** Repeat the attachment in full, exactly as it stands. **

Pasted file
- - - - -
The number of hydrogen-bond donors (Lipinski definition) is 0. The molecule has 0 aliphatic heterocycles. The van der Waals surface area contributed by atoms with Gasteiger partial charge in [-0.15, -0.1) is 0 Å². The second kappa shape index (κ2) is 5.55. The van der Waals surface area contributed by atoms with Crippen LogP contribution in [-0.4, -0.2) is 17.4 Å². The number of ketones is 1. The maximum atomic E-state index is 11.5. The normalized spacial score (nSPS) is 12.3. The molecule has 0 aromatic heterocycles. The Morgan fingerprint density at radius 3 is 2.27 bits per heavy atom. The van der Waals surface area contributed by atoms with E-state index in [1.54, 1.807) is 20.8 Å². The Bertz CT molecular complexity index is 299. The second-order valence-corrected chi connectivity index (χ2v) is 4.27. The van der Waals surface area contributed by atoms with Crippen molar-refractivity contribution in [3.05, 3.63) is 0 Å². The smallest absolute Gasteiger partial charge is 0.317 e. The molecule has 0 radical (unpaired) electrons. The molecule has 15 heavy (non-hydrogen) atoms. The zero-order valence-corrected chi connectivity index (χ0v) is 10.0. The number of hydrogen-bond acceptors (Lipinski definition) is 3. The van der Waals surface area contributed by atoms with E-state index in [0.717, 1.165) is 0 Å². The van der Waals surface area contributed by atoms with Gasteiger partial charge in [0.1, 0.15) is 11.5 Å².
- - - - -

The number of hydrogen-bond donors (Lipinski definition) is 0. The molecule has 0 aliphatic heterocycles. The van der Waals surface area contributed by atoms with Gasteiger partial charge in [-0.15, -0.1) is 0 Å². The second kappa shape index (κ2) is 5.55. The van der Waals surface area contributed by atoms with Crippen LogP contribution in [-0.4, -0.2) is 17.4 Å². The number of ketones is 1. The maximum atomic E-state index is 11.5. The normalized spacial score (nSPS) is 12.3. The molecule has 0 aromatic heterocycles. The Morgan fingerprint density at radius 3 is 2.27 bits per heavy atom. The van der Waals surface area contributed by atoms with E-state index in [1.54, 1.807) is 20.8 Å². The Bertz CT molecular complexity index is 299. The second-order valence-corrected chi connectivity index (χ2v) is 4.27. The van der Waals surface area contributed by atoms with Crippen molar-refractivity contribution in [3.05, 3.63) is 0 Å². The smallest absolute Gasteiger partial charge is 0.317 e. The molecule has 0 radical (unpaired) electrons. The molecule has 15 heavy (non-hydrogen) atoms. The zero-order valence-corrected chi connectivity index (χ0v) is 10.0. The number of hydrogen-bond acceptors (Lipinski definition) is 3. The van der Waals surface area contributed by atoms with E-state index in [0.717, 1.165) is 0 Å². The van der Waals surface area contributed by atoms with Gasteiger partial charge in [0.1, 0.15) is 11.5 Å².